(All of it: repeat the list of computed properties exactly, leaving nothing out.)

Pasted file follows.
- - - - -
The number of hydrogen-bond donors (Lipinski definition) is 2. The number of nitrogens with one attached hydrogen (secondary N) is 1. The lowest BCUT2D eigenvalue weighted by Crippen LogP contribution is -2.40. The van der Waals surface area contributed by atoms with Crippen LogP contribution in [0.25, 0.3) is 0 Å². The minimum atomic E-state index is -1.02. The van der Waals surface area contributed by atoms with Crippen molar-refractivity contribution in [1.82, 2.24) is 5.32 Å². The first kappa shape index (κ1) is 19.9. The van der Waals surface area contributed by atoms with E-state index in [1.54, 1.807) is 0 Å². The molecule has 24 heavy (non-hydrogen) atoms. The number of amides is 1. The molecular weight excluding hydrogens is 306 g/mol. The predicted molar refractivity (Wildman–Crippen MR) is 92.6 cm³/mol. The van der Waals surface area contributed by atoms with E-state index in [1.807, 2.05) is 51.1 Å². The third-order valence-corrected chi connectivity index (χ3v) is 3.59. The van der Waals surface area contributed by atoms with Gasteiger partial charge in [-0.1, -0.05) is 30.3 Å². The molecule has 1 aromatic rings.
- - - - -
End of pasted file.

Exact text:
The number of hydrogen-bond donors (Lipinski definition) is 2. The number of nitrogens with one attached hydrogen (secondary N) is 1. The lowest BCUT2D eigenvalue weighted by Crippen LogP contribution is -2.40. The van der Waals surface area contributed by atoms with Crippen LogP contribution in [0.25, 0.3) is 0 Å². The minimum atomic E-state index is -1.02. The van der Waals surface area contributed by atoms with Crippen molar-refractivity contribution in [1.82, 2.24) is 5.32 Å². The first kappa shape index (κ1) is 19.9. The van der Waals surface area contributed by atoms with E-state index in [1.54, 1.807) is 0 Å². The molecule has 24 heavy (non-hydrogen) atoms. The number of amides is 1. The molecular weight excluding hydrogens is 306 g/mol. The predicted molar refractivity (Wildman–Crippen MR) is 92.6 cm³/mol. The van der Waals surface area contributed by atoms with E-state index in [1.807, 2.05) is 51.1 Å². The third-order valence-corrected chi connectivity index (χ3v) is 3.59. The van der Waals surface area contributed by atoms with Gasteiger partial charge in [-0.1, -0.05) is 30.3 Å². The molecule has 1 aromatic rings.